So, sleeping better will take the edge off your cravings and help you choose healthier foods in more sensible portions.
Damaged Fuel Gage
Your sleep-deprived brain mistakenly thinks it needs more fuel to function. It also has heightened activity in the reward centers. In the absence of exercise, drugs, or sex, your brain’s pleasure centers cry out for sugary and high-fat foods to stimulate serotonin for similar feelings of contentment. You’re also more likely to opt for bigger portions if you’re sleepy, according to Swedish research (Hogenkamp et al. Psychoneuroendocrinology 2013 Sep).
Damaged Biological Clock and Metabolism
The sleep-deprived body eats more and metabolizes less, partly because you’ve fried your biological sleep clock, or circadian rhythms. You might find yourself eating when your body wants to store calories, not burn them up. We evolved to sleep and store calories at night so as to fuel vital daily activities, like school or work.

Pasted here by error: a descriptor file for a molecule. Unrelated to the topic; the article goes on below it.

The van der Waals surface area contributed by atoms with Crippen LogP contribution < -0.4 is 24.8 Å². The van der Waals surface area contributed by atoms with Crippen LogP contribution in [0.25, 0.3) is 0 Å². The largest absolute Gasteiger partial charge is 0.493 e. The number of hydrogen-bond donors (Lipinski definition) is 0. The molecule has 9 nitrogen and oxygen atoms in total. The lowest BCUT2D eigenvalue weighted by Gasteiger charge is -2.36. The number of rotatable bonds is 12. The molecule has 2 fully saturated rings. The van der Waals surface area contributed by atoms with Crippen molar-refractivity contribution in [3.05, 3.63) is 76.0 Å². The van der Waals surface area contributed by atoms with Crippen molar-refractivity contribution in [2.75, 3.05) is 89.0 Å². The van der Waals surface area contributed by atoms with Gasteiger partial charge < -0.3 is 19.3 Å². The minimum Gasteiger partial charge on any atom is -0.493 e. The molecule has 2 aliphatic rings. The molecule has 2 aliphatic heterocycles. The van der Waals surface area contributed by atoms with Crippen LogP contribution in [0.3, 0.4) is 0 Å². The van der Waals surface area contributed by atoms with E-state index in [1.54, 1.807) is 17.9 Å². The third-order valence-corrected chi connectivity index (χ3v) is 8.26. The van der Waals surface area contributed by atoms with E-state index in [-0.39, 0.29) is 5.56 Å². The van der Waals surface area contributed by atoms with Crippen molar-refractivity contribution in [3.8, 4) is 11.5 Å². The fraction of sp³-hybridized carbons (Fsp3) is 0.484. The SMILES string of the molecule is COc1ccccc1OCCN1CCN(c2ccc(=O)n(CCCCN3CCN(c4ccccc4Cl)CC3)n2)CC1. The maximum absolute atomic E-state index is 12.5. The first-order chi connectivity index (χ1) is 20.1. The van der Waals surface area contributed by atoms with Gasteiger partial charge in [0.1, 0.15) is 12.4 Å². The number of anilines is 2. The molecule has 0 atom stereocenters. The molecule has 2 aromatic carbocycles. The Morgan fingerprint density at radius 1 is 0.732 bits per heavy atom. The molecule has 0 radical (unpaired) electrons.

Sleep deprivation ties you even tighter to the couch as your energy levels dip. By not exercising, you will not burn calories or satisfy your brain’s pleasure centers with exercise-induced brain chemicals such as endocannabinoids, serotonin, and dopamine, leading to more cravings for calorie-dense foods and alcohol. Thus, you develop a cycle of sleeping less and eating more.
If your goal this year is to finally lose weight, make sure your weight loss program includes a healthy diet, lots of exercise, drinking water, AND getting all the sleep you need. Here are some tips to help you develop the kind of healthy sleep habits you need to support weight loss and a healthy lifestyle:
1. Set a Schedule
While few of us like to do this, it is one of the best ways to safeguard your sleep. Pick a bedtime and a wake-up time that suits your lifestyle and allows you to get 7-9 hours of sleep each night and then stick to it every day, even on weekends.